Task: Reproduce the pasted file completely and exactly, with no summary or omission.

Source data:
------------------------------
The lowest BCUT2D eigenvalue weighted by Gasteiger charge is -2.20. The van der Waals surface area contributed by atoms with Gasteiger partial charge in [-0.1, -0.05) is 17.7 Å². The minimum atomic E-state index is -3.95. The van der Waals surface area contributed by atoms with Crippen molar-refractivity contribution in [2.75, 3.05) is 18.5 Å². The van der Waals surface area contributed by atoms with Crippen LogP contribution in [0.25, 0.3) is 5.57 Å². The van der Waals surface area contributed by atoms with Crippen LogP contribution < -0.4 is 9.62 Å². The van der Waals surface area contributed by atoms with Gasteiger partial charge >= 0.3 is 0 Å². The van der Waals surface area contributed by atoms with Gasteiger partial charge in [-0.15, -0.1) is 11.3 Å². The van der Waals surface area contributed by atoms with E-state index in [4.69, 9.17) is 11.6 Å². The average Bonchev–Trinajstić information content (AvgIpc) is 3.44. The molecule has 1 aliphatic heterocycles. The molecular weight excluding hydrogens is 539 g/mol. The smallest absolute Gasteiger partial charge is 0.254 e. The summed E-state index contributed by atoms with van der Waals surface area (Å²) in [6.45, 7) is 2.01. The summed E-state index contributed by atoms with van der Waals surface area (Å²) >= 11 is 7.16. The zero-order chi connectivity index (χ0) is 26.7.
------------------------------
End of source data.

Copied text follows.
The lowest BCUT2D eigenvalue weighted by Gasteiger charge is -2.20. The van der Waals surface area contributed by atoms with Gasteiger partial charge in [-0.1, -0.05) is 17.7 Å². The minimum atomic E-state index is -3.95. The van der Waals surface area contributed by atoms with Crippen molar-refractivity contribution in [2.75, 3.05) is 18.5 Å². The van der Waals surface area contributed by atoms with Crippen LogP contribution in [0.25, 0.3) is 5.57 Å². The van der Waals surface area contributed by atoms with Crippen LogP contribution < -0.4 is 9.62 Å². The van der Waals surface area contributed by atoms with Gasteiger partial charge >= 0.3 is 0 Å². The van der Waals surface area contributed by atoms with Gasteiger partial charge in [-0.15, -0.1) is 11.3 Å². The van der Waals surface area contributed by atoms with E-state index in [4.69, 9.17) is 11.6 Å². The average Bonchev–Trinajstić information content (AvgIpc) is 3.44. The molecule has 1 aliphatic heterocycles. The molecular weight excluding hydrogens is 539 g/mol. The smallest absolute Gasteiger partial charge is 0.254 e. The summed E-state index contributed by atoms with van der Waals surface area (Å²) in [6.45, 7) is 2.01. The summed E-state index contributed by atoms with van der Waals surface area (Å²) >= 11 is 7.16. The zero-order chi connectivity index (χ0) is 26.7.